Trade Instruments, National Policies And Continental Transformation: Constraints And Emerging Issues For African Union Continental Free Trade Area Policy

Authors: Eke, Chukwuemeka Ifegwu Ph.D; Ahmad Baba El-yaQub Ph.D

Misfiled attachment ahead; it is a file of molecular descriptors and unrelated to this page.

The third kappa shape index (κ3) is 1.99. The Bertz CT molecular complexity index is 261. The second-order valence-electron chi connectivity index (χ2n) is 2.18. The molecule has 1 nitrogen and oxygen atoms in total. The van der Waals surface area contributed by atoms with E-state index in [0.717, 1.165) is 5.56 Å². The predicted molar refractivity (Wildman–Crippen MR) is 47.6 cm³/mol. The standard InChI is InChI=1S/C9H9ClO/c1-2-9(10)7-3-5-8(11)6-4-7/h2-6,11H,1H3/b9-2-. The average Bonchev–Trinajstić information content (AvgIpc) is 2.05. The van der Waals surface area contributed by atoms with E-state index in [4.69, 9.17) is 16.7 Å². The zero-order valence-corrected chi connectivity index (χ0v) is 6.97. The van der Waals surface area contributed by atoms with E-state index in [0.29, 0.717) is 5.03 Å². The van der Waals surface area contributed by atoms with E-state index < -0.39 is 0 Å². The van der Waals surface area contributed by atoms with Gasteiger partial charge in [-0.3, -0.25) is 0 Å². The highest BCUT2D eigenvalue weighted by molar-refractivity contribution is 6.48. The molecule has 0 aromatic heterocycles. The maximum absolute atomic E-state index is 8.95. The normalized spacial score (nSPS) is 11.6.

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This paper describes how erecting barriers to continental integration, limiting full implementation of trade instruments such as the Africa Union Continental Free Trade Area, links trade agreements to non-trade issues such as full continental integration policies and under certain strict conditions, helps fully participating countries and governments to lower tariffs and/or adapt continental integration protocols (policies). Using mathematical derivation, logic, and series of arguments conditions were advanced. These are: (i) individual government’s goal is to maximize their objective functions (ii) these objective functions are sufficiently concave with respect to barriers to full adaption of continental integration (iii) the ‘no abandonment’ conditions define a space for full adaptation function (iv) inter countries, interregional, intraregional bloc’s policy outcomes are complementary in strategic terms. These findings can be used as sufficient rational for enhancing a wider acceptability in the continental free trade area policy. The paper simply recommends that imposing higher tariffs or drastically reducing tariffs of AUCFTA participating nations is optimal if the complementary relationship between the different policy position is sufficiently large, and that the non-pecuniary cross-border externalities is sufficiently valued.